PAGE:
Kiribati seems to be irrelevant. It really does. Not in my perception, at all, as strangely enough I had been looking forward for years to set foot on this remote group of island in the Central Pacific, but even its “bio-data” convey an air of irrelevance:

Kiribati, as exotic as it sounds, is actually the local pronunciation of the name given to the island group by its European conquerors, “the Gilberts”, after Captain Thomas Gilbert. As the I-Kiribati language lacks a ‘g’ and an ‘l’, this soon became ‘Kiribati’. Let’s agree it is never a good sign when you take on the name given to you by a foreign invader.

Worse, the name ‘Kiribati’ is pronounced ‘Kiribas’, with an ‘s’-sound instead of the expected ‘ti’ at the end. Rumour has it that this strange irregularity in spelling dates from the days that a ship-faring European was describing the islands to his home government, but the ‘s’ on his typewriter had broken off: the closest alternative was ‘ti’, which is identical in pronunciation to a ‘sh’ sound in words such as ‘naTIon’ or ‘probaTIon’, close enough to ‘s’. If true, the error has never been corrected.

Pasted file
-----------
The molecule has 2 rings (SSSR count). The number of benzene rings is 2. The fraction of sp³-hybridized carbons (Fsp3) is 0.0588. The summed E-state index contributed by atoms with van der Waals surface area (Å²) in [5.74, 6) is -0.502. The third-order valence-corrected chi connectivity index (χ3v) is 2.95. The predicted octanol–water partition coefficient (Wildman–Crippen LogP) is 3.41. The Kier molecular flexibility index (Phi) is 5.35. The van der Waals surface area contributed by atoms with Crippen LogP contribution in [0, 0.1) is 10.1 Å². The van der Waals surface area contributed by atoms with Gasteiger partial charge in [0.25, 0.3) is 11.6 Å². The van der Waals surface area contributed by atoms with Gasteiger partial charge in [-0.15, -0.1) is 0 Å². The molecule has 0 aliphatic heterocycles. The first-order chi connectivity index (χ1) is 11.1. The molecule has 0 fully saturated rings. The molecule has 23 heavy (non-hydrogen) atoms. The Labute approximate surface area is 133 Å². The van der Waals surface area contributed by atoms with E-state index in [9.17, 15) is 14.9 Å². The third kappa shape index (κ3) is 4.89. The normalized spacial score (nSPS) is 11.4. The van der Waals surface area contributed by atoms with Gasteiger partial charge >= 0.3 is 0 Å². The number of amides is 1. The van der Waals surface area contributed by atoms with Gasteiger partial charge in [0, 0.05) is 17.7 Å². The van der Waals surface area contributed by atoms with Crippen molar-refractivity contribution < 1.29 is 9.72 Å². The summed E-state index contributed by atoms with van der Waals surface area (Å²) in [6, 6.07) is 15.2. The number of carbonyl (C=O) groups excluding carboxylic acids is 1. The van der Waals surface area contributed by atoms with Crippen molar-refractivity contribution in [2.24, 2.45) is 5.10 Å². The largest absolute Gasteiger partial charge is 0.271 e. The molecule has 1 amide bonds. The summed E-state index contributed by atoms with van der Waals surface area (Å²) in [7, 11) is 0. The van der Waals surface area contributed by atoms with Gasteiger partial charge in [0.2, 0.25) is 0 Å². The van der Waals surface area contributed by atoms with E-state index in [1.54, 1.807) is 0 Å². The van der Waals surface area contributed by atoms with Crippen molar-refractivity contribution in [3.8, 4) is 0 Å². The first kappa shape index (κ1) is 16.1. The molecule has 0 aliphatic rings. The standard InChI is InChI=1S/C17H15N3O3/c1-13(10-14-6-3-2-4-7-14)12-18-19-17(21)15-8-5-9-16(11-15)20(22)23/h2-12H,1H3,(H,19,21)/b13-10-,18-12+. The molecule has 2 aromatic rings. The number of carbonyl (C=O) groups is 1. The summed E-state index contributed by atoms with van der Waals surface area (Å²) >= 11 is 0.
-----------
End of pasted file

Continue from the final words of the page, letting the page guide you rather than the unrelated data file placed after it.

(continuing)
Until recently Kiribati was carved up in the middle by the International Date Line, purposefully put in the centre of the Pacific in the first place because it wouldn’t bother many people there. This meant that the tiny island country was mostly living on different days in different island groups. Finally, in 1994, the country petitioned for the International Date Line to be moved, so that all of its territory could be living on the same date, quite a beneficial change to business. As an unintended extra, the new somewhat irregular geography of the International Date Line that accommodates the whole of Kiribati on its Western side, means that every new year, century and millennium (in fact, every new day) now starts in Kiribati. For as long as the islands continue to exist.

The water keeps rising.

At this point I feel I should let the I-Kiribati people speak for themselves… I have included two links, both on You Tube. The first one is a short introduction to the issue at stake. The second one – which I highly recommend – is a 30 minutes documentary. It starts in a very light-hearted manner, reflecting the good-natured essence of the I-Kiribati people, but please watch it until the end: you will see where the conversation goes after the smiley introduction…

I am aware this is all useless, as the water will not stop rising, but given that I am here now, it feels like the only thing I can do, and therefore /should/ do. Having spoken to many of the locals, I can say that the people of Kiribati thank you for taking note of their plight…

At the very least let’s heed their existence, as they watch their homeland disappear in front of their eyes…

Short introduction:

Kiribati – Words from the Last Generation
(a 30-minute documentary)

Yair McClanahan

About the author : Yair is a professor at IDC Herzliya and a World Traveller.